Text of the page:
This tangling effect, particular to England, suggests that any order effect of the question would be stronger in England than in would be in, say, Scotland, where respondents would be more likely to search further down the list to find the Scottish label. This doesn’t mean that the English are more British, but instead that the relationship between the two identities is different, something which the survey question does nothing to illuminate.
To complicate things further, in England we cannot think of Englishness and Britishness as two primary colours to be mixed in different proportions. There is a Britishness that is closely associated with Englishness that often shares strongly held values of patriotism and is socially conservative, while the cosmopolitan Britishness of the ‘British not English’ often takes nation lightly and is socially liberal. Both differ on the extent to which they value the UK as a union.
It’s easy to see where the ONS went wrong. They first ignored their own rules that questions should change as little as possible from one census to another. More important they did not learn from 2011 that, unless explicitly offered mixed identities, most people will tick one box and quickly move on.
National identity matters for our understanding the dynamics driving our politics. National identities represent much more than the flag we might wave or the team we support. They carry ideas of the nation: its history, who belongs, how it should be governed, its understanding of sovereignty.
This is well recognised in analysis of Scotland and Wales but, though less widely discussed, is a powerful force in England too. These ideas of national identity can be politically mobilised, not necessarily by overt or explicit nationalism but equally well by appeals to the underlying ‘world views’ they hold. In the EU referendum, Leave was effective in connecting with the English feeling that sovereignty should be exercise at national level (and an English tendency to equate ‘Britain’ with a very English view of the UK).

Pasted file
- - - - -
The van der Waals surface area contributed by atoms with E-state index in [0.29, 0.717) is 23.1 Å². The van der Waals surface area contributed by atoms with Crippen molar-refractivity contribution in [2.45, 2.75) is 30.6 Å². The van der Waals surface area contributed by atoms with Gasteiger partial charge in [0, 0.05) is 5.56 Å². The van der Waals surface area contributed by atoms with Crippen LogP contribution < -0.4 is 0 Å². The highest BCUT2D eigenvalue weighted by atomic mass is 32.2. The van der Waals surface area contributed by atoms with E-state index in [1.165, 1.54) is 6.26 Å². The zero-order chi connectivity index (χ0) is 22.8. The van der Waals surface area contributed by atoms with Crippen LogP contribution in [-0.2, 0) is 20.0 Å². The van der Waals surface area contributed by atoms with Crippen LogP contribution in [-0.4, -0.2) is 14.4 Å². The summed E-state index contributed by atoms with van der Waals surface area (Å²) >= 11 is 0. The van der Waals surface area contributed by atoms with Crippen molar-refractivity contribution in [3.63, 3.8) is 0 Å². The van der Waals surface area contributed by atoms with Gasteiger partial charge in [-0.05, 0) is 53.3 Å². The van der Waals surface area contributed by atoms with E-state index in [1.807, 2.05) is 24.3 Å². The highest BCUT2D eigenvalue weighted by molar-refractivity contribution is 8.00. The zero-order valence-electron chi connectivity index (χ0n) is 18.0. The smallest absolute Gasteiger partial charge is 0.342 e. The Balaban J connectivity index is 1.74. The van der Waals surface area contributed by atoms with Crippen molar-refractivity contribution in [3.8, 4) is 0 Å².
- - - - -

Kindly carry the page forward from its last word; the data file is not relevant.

Similar appeals gave Johnson’s Conservatives a dominating lead amongst English identifying voters in the ‘Get Brexit Done’ election of 2019 – an election where Corbyn’s Labour won amongst the ‘more British’.
Our measures of national identity have a real-world importance. If, as the ONS headline figures suggest, there has been both a big shift from ‘English only’ to ‘British only’ we might assume that the political divides around Brexit and attitudes toward the union have been decisively resolved. If being ‘English and British’ is now a small minority identity it might also be assumed that ‘British’ and ‘English’ have now evolved as two, largely distinct, identities. Neither is true. The interplay between different ideas of Britishness, Englishness, and Englishness with Britishness are likely to be more rather than less important in the future.
It’s possible to argue that the census is a poor vehicle to measure identity at all. It is, after all, a subjective question connected to identity, attitudes and values in a way that most other census questions are not. If the reality is that a national identity question must remain, then consistency, both over time and across the different census operating in the UK is critical.
The problem now, as the Guardian report shows, is that the erroneous figure will pass quickly into public misconception.
By Professor John Denham, Director, Centre for English Identity and Politics, University of Southampton; and Ailsa Henderson, Professor of Political Science and Co-Director, Future of England Survey, University of Edinburgh.